Arthur’s Britain – Recent Research

Chris Flynn

Several years on from researching Dark Age Britain to write ‘The Bear the Dragon and the Wolf’ the
latest research poses serious questions for any author tackling the history rather than the myth of King
Arthur.


The sparse documentation available portrays a land in turmoil after Rome withdrew its military forces in
410AD. Thereafter we are informed that incoming waves of Saxon, Angle, Frisian and Jutish warriors
engaged in a prolonged conflict with the Romano-British, now sadly reduced in the wake of departing
Roman forces.


Hengist and his brother Hrosa (oft written as Horsa) were invited to act as mercenaries to assist the
Romano-British against Pictish incursions from the north and Scotti (the name at the time for the Irish)
from the west. Seeing the possibilities, from their initial base on Thanet, the intended mercenaries took
the opportunity available to them to expand their lands into what became their first territory on the
mainland, Ceint.


Thereafter, across a period lasting some sixty years or so, the texts report an ongoing struggle,
culminating in the siege of Badon.


The Dark Ages are not so dark now in light of far more extensive archaeological evidence of the era,
supported by satellite mapping of settlements. Interpretations of this addition to our understanding of the
period, poses questions of the ancient texts available to us. Rather than conflict, much of the new
evidence suggests a more peaceful picture. Evidence of trade goods, inter-action between Romano-British
and Sais communities confound the portrayal of major battles and warfare.


The question for any author then becomes how are these two views of the same period to be reconciled?
As with any portrayal of relationships between antagonistic human cultures there is always the tendency
to group the protagonists and antagonists into binary stereotyped opposites. This seems to be far from the
case in Dark Age Britain. The Romano-British were hardly united, divided by those who wished to

maintain and extend Roman governance and those who wished to restore the tribal affinities of the pre-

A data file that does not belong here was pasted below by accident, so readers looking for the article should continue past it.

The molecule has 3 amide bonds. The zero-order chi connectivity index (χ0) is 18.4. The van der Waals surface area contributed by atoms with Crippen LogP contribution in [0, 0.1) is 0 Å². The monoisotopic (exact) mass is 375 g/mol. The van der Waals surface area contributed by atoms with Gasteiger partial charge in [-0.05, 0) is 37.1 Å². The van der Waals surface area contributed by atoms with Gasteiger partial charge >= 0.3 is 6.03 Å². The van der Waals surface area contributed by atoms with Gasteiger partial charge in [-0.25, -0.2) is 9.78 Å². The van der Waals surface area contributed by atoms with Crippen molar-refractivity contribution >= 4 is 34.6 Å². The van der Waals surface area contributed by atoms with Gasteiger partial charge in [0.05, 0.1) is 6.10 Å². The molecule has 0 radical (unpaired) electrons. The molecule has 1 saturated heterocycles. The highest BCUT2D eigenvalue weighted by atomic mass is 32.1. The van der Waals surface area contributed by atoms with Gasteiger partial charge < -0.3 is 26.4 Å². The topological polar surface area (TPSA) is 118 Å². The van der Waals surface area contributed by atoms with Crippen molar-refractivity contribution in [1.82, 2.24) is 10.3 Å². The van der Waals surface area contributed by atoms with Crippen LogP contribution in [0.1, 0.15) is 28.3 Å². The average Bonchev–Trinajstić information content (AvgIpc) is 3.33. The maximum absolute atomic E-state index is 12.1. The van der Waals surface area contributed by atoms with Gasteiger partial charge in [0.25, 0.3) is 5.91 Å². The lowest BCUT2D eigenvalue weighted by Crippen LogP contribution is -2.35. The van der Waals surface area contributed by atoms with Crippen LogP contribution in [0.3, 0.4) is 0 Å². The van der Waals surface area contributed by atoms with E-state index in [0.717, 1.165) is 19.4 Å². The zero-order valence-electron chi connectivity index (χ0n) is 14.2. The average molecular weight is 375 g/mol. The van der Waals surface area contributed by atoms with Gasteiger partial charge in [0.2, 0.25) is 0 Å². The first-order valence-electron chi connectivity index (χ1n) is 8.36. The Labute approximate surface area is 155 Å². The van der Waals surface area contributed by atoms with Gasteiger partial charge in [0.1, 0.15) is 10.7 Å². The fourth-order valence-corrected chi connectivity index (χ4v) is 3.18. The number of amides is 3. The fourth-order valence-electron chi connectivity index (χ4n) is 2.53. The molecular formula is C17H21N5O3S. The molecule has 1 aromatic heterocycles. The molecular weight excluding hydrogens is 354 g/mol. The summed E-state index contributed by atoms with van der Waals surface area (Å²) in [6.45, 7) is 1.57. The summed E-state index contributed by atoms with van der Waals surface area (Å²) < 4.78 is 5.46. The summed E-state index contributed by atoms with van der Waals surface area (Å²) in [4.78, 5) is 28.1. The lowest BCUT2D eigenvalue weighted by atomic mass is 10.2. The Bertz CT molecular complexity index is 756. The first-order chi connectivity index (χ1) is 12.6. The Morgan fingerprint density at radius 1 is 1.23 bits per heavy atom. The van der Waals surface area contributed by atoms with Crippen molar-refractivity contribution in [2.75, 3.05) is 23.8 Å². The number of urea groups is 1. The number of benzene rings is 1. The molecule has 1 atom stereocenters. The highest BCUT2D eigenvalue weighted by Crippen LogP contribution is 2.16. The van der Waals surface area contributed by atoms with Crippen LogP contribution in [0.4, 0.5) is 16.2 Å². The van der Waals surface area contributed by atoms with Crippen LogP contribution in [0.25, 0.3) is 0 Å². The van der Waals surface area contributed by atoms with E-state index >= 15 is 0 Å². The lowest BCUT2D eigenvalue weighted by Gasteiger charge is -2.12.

Roman period. Three different interpretations of the new Christian religion added to the mistrust between

the factions. Here was no united Romano-British culture. Similarly, there were many new settlers among
the newcomers who had no wish to be warriors. Securing land to practice agriculture to support one’s
family and community meant that becoming ‘foederati’ offered a more enticing position. In return for a
plot of land, new settlers offered to contribute to the area’s defences if called upon as part of the deal.
Thus, the incoming settlers, driven from their own lands by Hunnic expansions from the east to the west,
had more than one option in their attempts to deal with their forced emigration.
A failure to discover major battle sites has reinforced a more up-dated portrayal of the era as one of
predominant peace. But this refutes the texts and indeed, the oral traditions passed down across the
generations of the period. Over the centuries geography has shown the erosion of the eastern part of the
mainland. Many coastal areas, once solid terra firma, are now beneath the sea; eroding possible battle
sites. Major battles were interspersed with raids and sorties, numbering fewer warriors than the large
conflicts. Attempts by Hengist and his sons, Ebissa and Octha were co-ordinated over quite long periods
of time. In fiction these provide the focus for the author’s attention, but over a period of sixty years there
might well only have been three major attempts to expand beyond Ceint, or to exert pressure to negotiate
for added lands from the fractious divided Romano-British.

In conclusion, it is possible to reconcile the history of the texts, with the new research. The portrayal of a
patchwork domain where settlers and their Romano-British neighbours maintained peaceful relations is
countered by sporadic military campaigns by those who desired a more aggressive approach to seizing
more land. Both strategies are perfectly plausible in an era of extreme instability, and a more likely
explanation than an oversimplified war v peace generalisation.